Isla and the Happily Ever After
YA Contemporary Romance
Published: August 2014
In the world of YA fiction, this third book in a series of loosely interconnect characters was highly anticipated. Readers return to the elite private school in Paris we were first introduced to in Anna and the French Kiss. Isla is a wonderfully quirky, charming gal whose hometown is NYC, and she crushes hard for dream boy Josh.
They're lovely people who make mistakes and survive many blunders both relatable and fantastic (not many of us have the dilemma of whether to share our secret Paris rooftop hideaway which overlooks the city. Oh, to have such problems). I enjoyed this same world in Anna and the French Kiss, and it's one of the few YA books I've reread in recent years. Both books are romances that don't pretend otherwise. Perkins has a distinct voice that nails the emotion of being young, naive, open, and impulsive. She's built a loyal fanbase, including myself, who want to be friends with her characters.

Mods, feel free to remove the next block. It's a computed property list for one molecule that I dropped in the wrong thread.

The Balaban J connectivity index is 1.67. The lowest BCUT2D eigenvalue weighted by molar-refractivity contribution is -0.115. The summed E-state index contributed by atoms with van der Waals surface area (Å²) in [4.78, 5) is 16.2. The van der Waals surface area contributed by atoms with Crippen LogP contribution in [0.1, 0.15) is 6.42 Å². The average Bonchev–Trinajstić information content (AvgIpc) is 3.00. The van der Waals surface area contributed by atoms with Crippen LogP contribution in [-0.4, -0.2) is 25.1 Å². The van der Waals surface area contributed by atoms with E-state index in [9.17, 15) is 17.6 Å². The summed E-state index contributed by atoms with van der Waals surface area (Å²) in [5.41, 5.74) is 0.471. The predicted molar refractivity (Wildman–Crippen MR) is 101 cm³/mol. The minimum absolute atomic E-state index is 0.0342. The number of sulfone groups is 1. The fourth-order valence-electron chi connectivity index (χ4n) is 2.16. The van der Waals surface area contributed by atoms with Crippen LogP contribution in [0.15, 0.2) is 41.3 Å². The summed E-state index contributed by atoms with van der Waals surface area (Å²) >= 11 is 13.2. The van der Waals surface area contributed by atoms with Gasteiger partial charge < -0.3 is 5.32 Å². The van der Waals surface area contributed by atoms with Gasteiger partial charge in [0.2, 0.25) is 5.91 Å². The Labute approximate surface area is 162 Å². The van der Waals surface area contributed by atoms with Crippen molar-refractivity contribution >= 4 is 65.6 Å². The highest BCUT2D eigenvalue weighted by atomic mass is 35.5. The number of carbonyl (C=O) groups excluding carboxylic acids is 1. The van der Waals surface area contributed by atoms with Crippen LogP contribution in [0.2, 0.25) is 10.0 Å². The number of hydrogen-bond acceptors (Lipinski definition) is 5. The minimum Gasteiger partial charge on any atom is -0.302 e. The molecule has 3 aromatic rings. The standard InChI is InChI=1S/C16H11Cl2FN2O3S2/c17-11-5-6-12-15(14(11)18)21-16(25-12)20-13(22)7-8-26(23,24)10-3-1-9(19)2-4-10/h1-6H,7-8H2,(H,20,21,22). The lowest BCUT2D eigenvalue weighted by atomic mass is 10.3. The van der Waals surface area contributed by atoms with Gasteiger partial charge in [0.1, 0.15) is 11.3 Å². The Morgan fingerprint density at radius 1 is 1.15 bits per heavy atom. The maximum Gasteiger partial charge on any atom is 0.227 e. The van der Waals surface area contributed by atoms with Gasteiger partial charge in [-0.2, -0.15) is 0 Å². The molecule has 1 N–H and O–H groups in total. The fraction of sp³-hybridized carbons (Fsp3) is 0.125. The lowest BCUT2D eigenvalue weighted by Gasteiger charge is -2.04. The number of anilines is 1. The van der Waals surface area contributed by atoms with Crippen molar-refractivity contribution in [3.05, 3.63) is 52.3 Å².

The curious point for me, as a writer as well as a reader, is only a certain type of author can get away with a book like this, mainly because not much happens in Isla and the Happily Ever After. If you study plot structure, or the Hero's Journey, or Save the Cat beat sheets or any other number of writing advice sources, reading something like this will either be a gentle reprieve from such frustrations as stage acts and turning points, or you may question, loudly, why nothing is happening other than a crush who doesn't show up for class one morning. The plot here is really secondary to the characters' experience and emotions. Sometimes I need a show like Breaking Bad or Hannibal, other times Rory's failing grade on Gilmore Girls fills what I'm looking for.
This is a book only Stephanie Perkins can write, and I'm grateful for her addition to young adult fiction. These are books about first love that will be exactly what you want if you already like her books. If you're a completist, then you're already going to read it anyway.